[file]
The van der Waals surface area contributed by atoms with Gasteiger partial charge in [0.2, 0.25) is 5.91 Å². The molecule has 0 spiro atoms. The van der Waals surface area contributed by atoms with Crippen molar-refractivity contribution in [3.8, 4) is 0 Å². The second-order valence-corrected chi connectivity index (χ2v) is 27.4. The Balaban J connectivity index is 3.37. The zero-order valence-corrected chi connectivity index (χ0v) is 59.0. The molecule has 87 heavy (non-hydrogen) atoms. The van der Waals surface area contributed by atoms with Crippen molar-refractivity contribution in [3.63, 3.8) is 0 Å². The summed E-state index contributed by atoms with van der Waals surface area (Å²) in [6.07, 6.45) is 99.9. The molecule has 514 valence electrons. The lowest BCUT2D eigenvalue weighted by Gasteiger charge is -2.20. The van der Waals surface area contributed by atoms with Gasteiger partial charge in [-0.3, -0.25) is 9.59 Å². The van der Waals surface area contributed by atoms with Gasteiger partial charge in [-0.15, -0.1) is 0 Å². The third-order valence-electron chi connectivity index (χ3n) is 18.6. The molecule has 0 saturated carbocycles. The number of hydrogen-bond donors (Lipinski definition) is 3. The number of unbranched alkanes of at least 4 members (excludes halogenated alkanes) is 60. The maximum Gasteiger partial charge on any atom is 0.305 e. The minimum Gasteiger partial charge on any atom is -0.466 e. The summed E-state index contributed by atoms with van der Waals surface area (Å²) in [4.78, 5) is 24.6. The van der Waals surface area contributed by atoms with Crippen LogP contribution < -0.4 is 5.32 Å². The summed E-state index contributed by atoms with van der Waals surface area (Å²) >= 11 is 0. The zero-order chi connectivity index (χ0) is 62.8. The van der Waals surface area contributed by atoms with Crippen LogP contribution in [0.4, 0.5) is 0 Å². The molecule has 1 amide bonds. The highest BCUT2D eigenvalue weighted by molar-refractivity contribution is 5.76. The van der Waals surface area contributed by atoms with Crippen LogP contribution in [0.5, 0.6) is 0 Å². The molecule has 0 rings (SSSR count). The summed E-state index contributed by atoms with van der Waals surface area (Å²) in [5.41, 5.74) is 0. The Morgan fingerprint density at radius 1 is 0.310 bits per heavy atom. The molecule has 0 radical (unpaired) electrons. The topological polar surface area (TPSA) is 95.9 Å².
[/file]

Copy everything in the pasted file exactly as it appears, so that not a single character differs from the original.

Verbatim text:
The van der Waals surface area contributed by atoms with Gasteiger partial charge in [0.2, 0.25) is 5.91 Å². The molecule has 0 spiro atoms. The van der Waals surface area contributed by atoms with Crippen molar-refractivity contribution in [3.8, 4) is 0 Å². The second-order valence-corrected chi connectivity index (χ2v) is 27.4. The Balaban J connectivity index is 3.37. The zero-order valence-corrected chi connectivity index (χ0v) is 59.0. The molecule has 87 heavy (non-hydrogen) atoms. The van der Waals surface area contributed by atoms with Crippen molar-refractivity contribution in [3.63, 3.8) is 0 Å². The summed E-state index contributed by atoms with van der Waals surface area (Å²) in [6.07, 6.45) is 99.9. The molecule has 514 valence electrons. The lowest BCUT2D eigenvalue weighted by Gasteiger charge is -2.20. The van der Waals surface area contributed by atoms with Gasteiger partial charge in [-0.3, -0.25) is 9.59 Å². The van der Waals surface area contributed by atoms with Gasteiger partial charge in [-0.15, -0.1) is 0 Å². The third-order valence-electron chi connectivity index (χ3n) is 18.6. The molecule has 0 saturated carbocycles. The number of hydrogen-bond donors (Lipinski definition) is 3. The number of unbranched alkanes of at least 4 members (excludes halogenated alkanes) is 60. The maximum Gasteiger partial charge on any atom is 0.305 e. The minimum Gasteiger partial charge on any atom is -0.466 e. The summed E-state index contributed by atoms with van der Waals surface area (Å²) in [4.78, 5) is 24.6. The van der Waals surface area contributed by atoms with Crippen LogP contribution < -0.4 is 5.32 Å². The summed E-state index contributed by atoms with van der Waals surface area (Å²) >= 11 is 0. The zero-order chi connectivity index (χ0) is 62.8. The van der Waals surface area contributed by atoms with Crippen LogP contribution in [0.4, 0.5) is 0 Å². The molecule has 1 amide bonds. The highest BCUT2D eigenvalue weighted by molar-refractivity contribution is 5.76. The van der Waals surface area contributed by atoms with Crippen LogP contribution in [0.5, 0.6) is 0 Å². The molecule has 0 rings (SSSR count). The summed E-state index contributed by atoms with van der Waals surface area (Å²) in [5.41, 5.74) is 0. The Morgan fingerprint density at radius 1 is 0.310 bits per heavy atom. The molecule has 0 radical (unpaired) electrons. The topological polar surface area (TPSA) is 95.9 Å².